On June 13, 2013, in the case of the Association for Molecular Pathology v. Myriad Genetics, Inc., the Supreme Court of the United States ruled that human genes cannot be patented in the U.S. because DNA is a “product of nature.” The Court decided that because nothing new is created when discovering a gene, there is no intellectual property to protect, so patents cannot be granted. Prior to this ruling, more than 4,300 human genes were patented. The Supreme Court’s decision invalidated those gene patents, making the genes accessible for research and for commercial genetic testing.

Can genes be patented?: MedlinePlus Genetics

What has changed in the genomics world since this landmark decision?

  1. Within five hours of the ruling, laboratories began offering genetic testing at half the $4,400 price Myriad had been charging. (Myriad Genetics was the commercial lab that held the patent and also the defendant in the Supreme Court case.)
  1. Multiple laboratories began offering BRCA1 and BRCA2 testing as part of large cancer panels that included many other cancer genes. This pushed the entire field of genetics into a new era of panel testing. It also helped detect mutations not previously tested for and will contribute to our understanding of the risk associated with each gene.
  1. All new laboratories began sharing their data in public databases.
  1. The percentage of results with unknown meanings (variants of uncertain significance or VUS) in public databases decreased significantly, which improved result interpretation.
  1. Some insurance companies began favoring laboratories that shared data.
  1. The cost of cancer genetic testing dropped to a low of $249 at one lab. As a result, this made self-payment a more feasible option for consumers.
  1. The criteria for cancer genetic testing widened.

Sandra Park, Senior Staff Attorney at the American Civil Liberties Union (ACLU), on the impact of banning gene patents:

“The verdict removed huge barriers to patient access to genetic testing, the development of comprehensive new tests, and genetic research. As genetic testing becomes more commonplace, it is crucial to empower patients to make the best decisions for themselves and their families and to shape the course of genetic research. On the legal and policy front, the ACLU commits to advancing genetic privacy rights for patients. That includes the right to obtain ones own genetic information after testing and protection from genetic discrimination.”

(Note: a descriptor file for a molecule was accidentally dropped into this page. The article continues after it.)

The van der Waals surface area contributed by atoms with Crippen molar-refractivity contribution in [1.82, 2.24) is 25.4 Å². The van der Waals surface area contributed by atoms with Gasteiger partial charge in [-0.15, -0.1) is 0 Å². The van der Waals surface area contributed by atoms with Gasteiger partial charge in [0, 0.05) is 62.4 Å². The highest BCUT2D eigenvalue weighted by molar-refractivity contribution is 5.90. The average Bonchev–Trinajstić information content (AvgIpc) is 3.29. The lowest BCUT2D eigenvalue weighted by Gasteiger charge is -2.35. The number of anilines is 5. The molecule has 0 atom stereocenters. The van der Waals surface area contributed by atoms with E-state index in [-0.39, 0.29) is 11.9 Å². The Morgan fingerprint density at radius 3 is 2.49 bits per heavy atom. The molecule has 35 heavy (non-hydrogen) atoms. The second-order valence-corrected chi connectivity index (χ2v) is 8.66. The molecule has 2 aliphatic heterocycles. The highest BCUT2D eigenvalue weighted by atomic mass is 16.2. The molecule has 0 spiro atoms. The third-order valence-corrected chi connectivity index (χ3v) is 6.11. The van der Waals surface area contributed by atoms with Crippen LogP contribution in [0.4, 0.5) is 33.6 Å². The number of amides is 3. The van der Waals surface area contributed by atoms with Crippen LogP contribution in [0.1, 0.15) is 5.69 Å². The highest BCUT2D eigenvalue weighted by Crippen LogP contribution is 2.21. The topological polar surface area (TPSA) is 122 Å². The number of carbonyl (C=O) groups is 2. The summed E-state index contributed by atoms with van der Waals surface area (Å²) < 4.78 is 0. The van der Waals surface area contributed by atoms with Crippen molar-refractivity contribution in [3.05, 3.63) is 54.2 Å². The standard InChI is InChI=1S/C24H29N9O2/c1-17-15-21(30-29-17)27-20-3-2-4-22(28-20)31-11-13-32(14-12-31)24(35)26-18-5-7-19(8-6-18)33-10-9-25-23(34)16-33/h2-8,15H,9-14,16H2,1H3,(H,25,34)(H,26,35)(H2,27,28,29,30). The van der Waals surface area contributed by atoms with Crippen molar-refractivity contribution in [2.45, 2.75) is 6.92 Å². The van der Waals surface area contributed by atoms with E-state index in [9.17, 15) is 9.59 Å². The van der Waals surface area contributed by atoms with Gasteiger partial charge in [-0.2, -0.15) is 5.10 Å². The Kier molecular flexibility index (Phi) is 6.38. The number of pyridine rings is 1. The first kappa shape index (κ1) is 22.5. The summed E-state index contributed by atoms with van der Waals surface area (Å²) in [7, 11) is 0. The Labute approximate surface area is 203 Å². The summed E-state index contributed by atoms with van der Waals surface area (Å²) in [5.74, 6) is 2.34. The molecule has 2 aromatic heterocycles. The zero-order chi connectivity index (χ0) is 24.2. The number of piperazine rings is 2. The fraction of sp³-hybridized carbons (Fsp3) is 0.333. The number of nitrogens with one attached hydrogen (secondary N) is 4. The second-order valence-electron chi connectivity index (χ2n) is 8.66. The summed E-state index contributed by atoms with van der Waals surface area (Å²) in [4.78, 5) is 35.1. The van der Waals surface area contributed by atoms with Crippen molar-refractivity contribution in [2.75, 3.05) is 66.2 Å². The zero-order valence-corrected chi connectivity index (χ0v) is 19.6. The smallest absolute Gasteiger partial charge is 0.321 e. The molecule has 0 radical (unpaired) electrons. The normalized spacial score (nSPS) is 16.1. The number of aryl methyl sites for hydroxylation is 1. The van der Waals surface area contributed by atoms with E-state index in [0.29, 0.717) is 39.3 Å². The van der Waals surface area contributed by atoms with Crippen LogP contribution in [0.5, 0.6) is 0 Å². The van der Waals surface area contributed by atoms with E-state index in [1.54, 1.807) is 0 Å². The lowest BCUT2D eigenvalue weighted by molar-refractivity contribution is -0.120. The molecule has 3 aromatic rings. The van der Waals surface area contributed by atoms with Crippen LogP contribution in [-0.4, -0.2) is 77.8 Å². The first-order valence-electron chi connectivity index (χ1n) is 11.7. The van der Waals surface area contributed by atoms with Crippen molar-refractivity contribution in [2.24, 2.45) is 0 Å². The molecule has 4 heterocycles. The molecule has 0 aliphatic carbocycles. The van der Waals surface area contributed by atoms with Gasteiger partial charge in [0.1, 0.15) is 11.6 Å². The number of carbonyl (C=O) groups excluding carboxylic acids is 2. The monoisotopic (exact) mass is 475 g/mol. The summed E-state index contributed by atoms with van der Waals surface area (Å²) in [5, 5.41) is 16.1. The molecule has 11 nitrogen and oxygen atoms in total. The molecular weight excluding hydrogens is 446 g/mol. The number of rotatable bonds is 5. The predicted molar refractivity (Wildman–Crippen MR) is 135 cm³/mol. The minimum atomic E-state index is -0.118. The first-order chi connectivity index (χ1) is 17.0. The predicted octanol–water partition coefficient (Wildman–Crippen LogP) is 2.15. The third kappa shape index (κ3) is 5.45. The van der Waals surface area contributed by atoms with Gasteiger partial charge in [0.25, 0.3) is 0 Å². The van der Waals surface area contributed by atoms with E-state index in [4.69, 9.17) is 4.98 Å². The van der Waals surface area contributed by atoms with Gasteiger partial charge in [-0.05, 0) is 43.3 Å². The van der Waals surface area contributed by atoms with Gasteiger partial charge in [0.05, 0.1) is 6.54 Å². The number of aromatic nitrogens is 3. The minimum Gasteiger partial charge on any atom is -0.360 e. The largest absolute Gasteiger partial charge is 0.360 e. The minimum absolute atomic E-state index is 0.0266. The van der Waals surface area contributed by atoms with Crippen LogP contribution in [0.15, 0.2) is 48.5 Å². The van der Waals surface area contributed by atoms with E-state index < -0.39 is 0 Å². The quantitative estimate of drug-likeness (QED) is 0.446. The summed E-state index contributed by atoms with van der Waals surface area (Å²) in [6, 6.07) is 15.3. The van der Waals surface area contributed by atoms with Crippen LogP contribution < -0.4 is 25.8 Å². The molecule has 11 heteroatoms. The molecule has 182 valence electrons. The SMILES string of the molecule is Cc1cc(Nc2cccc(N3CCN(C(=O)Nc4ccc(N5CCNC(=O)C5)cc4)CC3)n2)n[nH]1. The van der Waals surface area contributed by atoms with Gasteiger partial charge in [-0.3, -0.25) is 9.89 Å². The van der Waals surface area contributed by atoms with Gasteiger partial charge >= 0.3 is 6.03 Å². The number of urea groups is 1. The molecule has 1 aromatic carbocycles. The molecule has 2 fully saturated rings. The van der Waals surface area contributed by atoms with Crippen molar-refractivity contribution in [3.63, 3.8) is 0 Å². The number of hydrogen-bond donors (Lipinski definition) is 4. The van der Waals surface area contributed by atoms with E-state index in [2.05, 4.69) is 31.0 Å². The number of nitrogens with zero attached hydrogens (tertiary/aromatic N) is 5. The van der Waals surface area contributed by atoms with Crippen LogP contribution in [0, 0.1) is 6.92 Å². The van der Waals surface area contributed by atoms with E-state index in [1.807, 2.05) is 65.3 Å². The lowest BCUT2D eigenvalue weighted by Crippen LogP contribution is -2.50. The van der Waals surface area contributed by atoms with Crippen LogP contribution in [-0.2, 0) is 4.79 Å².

The Supreme Court ruling came shortly after Angelina Jolie disclosed her BRCA1 mutation and decision to preventively remove both breasts. The combined news coverage from Jolie and the Supreme Court case increased knowledge about and interest in cancer genetic testing.

Ellen Matloff, President and CEO of My Gene Counsel and plaintiff in the case, on the impact of banning gene patents and Angelina Jolie’s announcement:

“The increased volume of patients having testing and the relatively small number of cancer genetic counselors nationwide led many providers to take on the role of ordering and interpreting genetic tests. This is occurring while result interpretation is growing more and more complex because more genes are added to panels. Concurrently, many cases of result misinterpretation have been reported, resulting in unnecessary surgeries and/or advanced cancer diagnoses for patients and their families.”

Widespread result misinterpretation has underlined the need for accurate genetic counseling as part of the genetic testing process. This need for accurate genetic counseling will continue to intensify as mutations and VUS in rare genes are identified and as we find more common mutations in families that do not have the expected cancer histories seen in more traditional cancer families.

For these reasons, Matloff created My Gene Counsel, a digital, scalable genetic counseling solution that will help to solve this problem. Health systems and precision medicine partners use My Gene Counsel’s solution in parallel with genetic testing to help patients and providers use results accurately and effectively.